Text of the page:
Greetings! We released ChefDK 0.10.0 today and it can be obtained from our downloads page. This release includes the following new/updated dependencies:
- InSpec version 0.9.2
- Kitchen InSpec version 0.9.0
- Knife Windows 1.1.1
- Chef Provisioning 1.5.0
- Chef Provisioning AWS 1.6.0
You can view the full release notes on Github, but I have copied them into here for friendliness.
The primary means of interfacing with InSpec is through its command line tool
inspec. The most important thing to note about the integration with the ChefDK right now is that the
inspec tool is not added to your PATH by default when installing the ChefDK. To use it you can either:
- EDIT: Someone pointed out to me after we published this post that if you run `chef shell-init` you do not need to prepend the `inspec` executable with `chef exec`. Thanks Adam!Prepend all your
chef exec. For example, following their guide you would run
chef exec inspec exec test.rbto run local Inspec tests.
- Add the executable to your PATH manually. On linux/OSX systems this is located at
/opt/chefdk/embedded/binand on Windows it is located at
This path change is temporary – we plan to include
inspec in the PATH by default in future ChefDK releases.
Kitchen-InSpec is a new Test Kitchen verifier that uses InSpec. This verifier is only compatible with Test Kitchen version 1.4 or greater, and will only work with other Test Kitchen plugins that also use Test Kitchen 1.4. Some examples of drivers which use Test Kitchen 1.4 are the Vagrant plugin and EC2 plugin.
Knife Windows 1.0 Enhancements
This release of the ChefDK ships with Knife-Windows 1.1.1 and marks the first v1 release to be bundled with ChefDK. Full details of features included in both 1.0.0 and 1.1.0 can be found in the release notes here:
For those who make use of Knife-Windows in your day to day Chef development workflow, here are the breaking changes and highlights:
Negotiateis the default authentication protocol. Prior to this release, the default authentication protocol depended on the format of the
basicauthentication protocol would be assumed unless that option had the format
domain\user. To revert to the behavior of previous releases or otherwise force knife-windows to use a specific authentication protocol such as
basic, use the
- Default WinRM port depends on the transport. The default port is still 5985 for non-ssl connections, but now defaults to 5986 if you’re using ssl.
- Kerberos Keytab short option is now
-Tto fix a conflict with the
Making it easier to setup WinRM over SSL
Setting up WinRM communication over SSL can be far from straight forward. Certificates need to be configured on both ends, firewall rules must be added and a WinRM listener has to be created. This Knife-Windows release adds some new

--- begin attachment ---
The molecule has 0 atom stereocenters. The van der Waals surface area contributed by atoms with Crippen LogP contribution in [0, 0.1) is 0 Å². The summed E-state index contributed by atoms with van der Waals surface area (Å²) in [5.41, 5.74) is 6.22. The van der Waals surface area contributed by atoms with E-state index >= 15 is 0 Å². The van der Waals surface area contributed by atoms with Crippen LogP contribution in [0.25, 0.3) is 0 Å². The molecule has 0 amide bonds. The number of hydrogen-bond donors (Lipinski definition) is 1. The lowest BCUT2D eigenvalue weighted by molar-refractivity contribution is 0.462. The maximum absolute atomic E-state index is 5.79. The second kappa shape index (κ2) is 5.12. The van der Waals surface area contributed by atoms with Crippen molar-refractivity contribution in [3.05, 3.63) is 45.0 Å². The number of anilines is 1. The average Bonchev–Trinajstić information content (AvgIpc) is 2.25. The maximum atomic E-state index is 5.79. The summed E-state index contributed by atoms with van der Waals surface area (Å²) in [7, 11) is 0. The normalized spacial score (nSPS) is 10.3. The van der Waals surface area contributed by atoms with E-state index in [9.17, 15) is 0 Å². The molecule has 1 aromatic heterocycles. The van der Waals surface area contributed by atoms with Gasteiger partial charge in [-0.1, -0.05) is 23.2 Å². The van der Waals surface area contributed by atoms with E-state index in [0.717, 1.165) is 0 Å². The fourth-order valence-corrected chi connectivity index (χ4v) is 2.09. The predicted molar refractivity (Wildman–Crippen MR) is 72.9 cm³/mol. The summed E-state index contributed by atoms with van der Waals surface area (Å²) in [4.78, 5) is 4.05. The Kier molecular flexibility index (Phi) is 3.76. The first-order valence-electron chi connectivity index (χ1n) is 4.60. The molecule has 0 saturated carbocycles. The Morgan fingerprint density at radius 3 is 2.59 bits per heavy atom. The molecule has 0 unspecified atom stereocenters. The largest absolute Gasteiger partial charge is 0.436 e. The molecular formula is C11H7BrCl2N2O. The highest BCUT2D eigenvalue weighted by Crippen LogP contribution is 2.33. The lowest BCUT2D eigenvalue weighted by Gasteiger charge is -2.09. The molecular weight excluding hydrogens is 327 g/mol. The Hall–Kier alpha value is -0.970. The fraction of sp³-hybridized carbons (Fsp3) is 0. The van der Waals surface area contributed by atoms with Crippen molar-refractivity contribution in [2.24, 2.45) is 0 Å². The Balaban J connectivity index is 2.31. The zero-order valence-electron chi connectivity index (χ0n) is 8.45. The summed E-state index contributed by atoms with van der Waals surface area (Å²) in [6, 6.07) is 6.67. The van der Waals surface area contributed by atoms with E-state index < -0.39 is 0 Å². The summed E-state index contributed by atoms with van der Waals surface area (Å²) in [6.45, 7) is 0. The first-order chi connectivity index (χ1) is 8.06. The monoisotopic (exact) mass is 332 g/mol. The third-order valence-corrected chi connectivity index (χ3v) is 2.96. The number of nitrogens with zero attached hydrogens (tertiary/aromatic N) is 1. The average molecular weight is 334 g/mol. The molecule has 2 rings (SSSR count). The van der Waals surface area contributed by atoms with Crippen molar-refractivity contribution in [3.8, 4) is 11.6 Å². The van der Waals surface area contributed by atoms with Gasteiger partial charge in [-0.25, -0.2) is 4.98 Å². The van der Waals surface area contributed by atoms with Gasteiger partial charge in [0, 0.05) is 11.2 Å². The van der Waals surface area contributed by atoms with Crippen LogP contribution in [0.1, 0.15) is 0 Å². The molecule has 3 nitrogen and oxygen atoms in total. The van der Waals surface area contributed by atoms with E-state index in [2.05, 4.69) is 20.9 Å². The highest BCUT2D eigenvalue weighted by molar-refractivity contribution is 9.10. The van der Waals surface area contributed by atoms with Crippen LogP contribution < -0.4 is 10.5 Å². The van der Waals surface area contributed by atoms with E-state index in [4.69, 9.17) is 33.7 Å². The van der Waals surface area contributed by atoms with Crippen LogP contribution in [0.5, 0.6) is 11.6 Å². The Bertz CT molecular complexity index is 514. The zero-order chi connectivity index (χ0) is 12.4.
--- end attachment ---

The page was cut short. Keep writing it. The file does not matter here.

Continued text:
knife commands to help automate these tasks:
knife windows cert generategenerates a certificate and related public key file for use in configuring a WinRM listener and validating communication
knife windows cert installinstalls a certificate such as one generated by the
cert generatesubcommand into the Windows certificate store
knife windows listener createcreates a WinRM SSL listener on a Windows system
Validating WinRM Configuration
A new subcommand:
knife wsman test verifies winrm functionality on a remote system.
New Bootstrap Options
--hintcreates Ohai hints on bootstrap
--bootstrap-install-commandallows an alternate command to be used to install Chef Client
--install-as-servicewill have Chef Client be installed as a Windows service on bootstrap
--msi\_urlprovides an alternate URL to the Chef Client installation package
Look mom, no validator! Thats right – as seen in the core chef client first, this is now possible in
knife windows bootstrap as well.
Proxy support for WinRM
knife winrm and
knife bootstrap windows winrm subcommands now honor the proxy server configured via the
http_proxy setting in knife.rb for WinRM traffic.
chef generate commands now default to using Berksfile instead of Policyfile
In ChefDK 0.9.0, we changed the default behavior of
chef generate cookbook to create Policyfiles instead of Berksfiles. Our training materials and tutorials were not updated to account for this change, so we’ve changed the behavior back. You can still generate cookbooks with Policyfiles by passing the
-P option to
chef generate cookbook.
Additionally, you can generate a Chef repo with appropriate directories for Policyfiles by running
chef generate repo -P.